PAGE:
cise, and in some places so brief, as lo afford but little asiftance to
che student.

The language is frequently laboured, hard words are often vnne-
ceffarily introduced, and what is worse, misapplied. Exorbitant
flesh *' in fungous ulcers, for exuberant. Purity' of the wound, for
cleanness. Lay' frequently occurs for lie. With many others of a
like kind, which are unpardonable,
Art. 34. An Inquiry into the Origin and Antiquity of the Lues Veo
nerea ; with Observations on its Introduction into the Illands of
the South Seas. To which is added, a fhort View of the various
Remedies recommended in that Disease, from its first Appearance
in Europe to these Times. By William Turnbull, Surgeon in his
Majesty's Navy. 8vo 25. 60. Murray. 1786.

We suppose most of our medical readers are sufficiently acquainted
with the history of this dreadful calamity : they will, however, in
the present performance, meet with a concise and faithful account
of the means by which it has been propagated, and a detail of the
various remedies which practitioners in different countries and ages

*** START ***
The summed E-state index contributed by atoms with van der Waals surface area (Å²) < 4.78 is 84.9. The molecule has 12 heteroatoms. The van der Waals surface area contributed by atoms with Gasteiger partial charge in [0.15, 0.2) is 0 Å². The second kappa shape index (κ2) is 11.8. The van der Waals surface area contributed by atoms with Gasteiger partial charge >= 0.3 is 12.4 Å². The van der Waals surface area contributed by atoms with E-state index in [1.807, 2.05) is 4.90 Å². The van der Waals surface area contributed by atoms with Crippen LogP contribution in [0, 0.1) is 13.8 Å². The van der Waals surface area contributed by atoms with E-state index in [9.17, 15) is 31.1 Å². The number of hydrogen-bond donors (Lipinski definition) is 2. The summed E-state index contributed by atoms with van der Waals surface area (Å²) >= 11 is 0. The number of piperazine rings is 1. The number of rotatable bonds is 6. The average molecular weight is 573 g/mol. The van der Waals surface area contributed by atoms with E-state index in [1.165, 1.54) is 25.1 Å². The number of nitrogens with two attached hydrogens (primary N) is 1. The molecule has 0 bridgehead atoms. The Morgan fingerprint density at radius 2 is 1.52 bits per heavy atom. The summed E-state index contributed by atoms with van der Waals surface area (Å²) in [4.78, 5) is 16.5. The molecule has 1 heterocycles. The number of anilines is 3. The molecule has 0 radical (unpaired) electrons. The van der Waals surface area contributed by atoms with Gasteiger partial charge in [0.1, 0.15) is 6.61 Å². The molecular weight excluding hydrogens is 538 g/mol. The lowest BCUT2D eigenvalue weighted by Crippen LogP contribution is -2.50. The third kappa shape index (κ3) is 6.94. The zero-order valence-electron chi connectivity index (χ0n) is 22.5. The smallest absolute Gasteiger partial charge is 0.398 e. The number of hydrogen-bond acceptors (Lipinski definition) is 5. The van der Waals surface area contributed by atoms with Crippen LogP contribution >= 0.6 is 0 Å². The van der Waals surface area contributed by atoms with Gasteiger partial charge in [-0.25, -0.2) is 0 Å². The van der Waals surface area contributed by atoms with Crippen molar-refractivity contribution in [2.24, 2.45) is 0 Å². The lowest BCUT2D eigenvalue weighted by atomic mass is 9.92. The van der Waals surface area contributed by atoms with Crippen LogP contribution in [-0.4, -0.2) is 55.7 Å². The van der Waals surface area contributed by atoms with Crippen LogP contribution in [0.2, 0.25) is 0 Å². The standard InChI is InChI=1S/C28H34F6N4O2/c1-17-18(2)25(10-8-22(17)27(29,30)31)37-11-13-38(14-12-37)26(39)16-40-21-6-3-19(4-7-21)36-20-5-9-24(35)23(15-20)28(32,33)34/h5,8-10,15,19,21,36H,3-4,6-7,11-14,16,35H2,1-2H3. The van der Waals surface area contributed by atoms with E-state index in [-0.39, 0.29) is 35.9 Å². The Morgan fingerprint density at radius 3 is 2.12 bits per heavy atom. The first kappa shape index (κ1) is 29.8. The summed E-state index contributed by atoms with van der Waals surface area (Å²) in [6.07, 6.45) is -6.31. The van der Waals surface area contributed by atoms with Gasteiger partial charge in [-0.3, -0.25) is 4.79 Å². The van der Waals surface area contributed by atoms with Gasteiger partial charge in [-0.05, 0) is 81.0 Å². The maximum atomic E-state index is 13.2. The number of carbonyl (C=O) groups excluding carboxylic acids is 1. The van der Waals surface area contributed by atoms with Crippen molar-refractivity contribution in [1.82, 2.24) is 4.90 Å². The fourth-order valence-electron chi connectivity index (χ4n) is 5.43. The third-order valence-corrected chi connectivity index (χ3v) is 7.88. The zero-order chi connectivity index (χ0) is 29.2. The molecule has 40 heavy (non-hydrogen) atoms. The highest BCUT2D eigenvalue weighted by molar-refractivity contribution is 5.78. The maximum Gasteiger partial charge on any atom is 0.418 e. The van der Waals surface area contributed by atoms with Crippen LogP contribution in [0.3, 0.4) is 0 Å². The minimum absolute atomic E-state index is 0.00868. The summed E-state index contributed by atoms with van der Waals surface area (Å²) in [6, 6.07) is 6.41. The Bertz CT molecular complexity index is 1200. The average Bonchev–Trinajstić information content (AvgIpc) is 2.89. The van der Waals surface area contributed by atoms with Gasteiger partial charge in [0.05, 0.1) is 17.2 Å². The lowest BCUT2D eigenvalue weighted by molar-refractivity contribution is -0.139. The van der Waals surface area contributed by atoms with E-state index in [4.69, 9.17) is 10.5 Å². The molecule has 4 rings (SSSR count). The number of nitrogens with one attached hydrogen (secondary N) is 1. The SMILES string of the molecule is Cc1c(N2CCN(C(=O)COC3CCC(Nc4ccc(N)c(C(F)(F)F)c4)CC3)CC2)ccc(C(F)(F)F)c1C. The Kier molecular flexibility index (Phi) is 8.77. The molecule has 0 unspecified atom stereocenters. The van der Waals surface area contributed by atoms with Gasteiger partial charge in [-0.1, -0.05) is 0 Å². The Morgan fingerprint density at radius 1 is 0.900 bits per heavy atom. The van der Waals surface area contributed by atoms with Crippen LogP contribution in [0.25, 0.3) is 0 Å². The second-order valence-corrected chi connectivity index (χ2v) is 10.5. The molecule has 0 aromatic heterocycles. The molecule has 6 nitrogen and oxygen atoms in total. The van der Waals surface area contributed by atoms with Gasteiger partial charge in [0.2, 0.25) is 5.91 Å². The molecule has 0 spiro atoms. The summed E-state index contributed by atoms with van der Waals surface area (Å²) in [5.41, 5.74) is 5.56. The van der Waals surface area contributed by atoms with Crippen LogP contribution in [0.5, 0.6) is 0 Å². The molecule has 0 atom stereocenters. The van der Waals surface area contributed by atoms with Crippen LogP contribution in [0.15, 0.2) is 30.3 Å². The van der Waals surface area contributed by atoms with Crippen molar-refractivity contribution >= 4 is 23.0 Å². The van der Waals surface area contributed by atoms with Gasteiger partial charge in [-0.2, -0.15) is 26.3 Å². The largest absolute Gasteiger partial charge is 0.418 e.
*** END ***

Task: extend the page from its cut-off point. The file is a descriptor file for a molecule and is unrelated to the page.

have usually recommended for its cure.
Art. 35. Obfervations on the Use of crude Mercury or Quicksilver,

in Obftruétions of the "Bowels, arising from Inflammations or
• This, however, we imagine, may be an error of the press.


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other Causes. With Remarks on the Use of Castor Oil. By R. S. Nevinson. 8vo. 1s. 6d. Newark printed, and sold by Baldwin in London. 1786.

We scarcely expected to have seen this dangerous mode of practice, which has been so univerfally reprobated by all rational practitioners, recommended by a writer of the present day. The quota. tion of the following maxim is a sufficient proof of the Author's lite. rary abilities. Anceps remedium melior eft quam nullam; and his frequent use of egotism marks his fe!f opinion. Art. 36. A Lecture, containing plain Descriptions of the Situa

tion of the large Blood-veffels of the Extremities; the Inftrument called Tourniquet; and the Methods of making effectual Preffure on the Arteries, in Cases of dangerous Efluisons of Blood fro.n Wounds, &c. By W. Blizard. 8vo. 1s. 6d, Dilly. 17.6.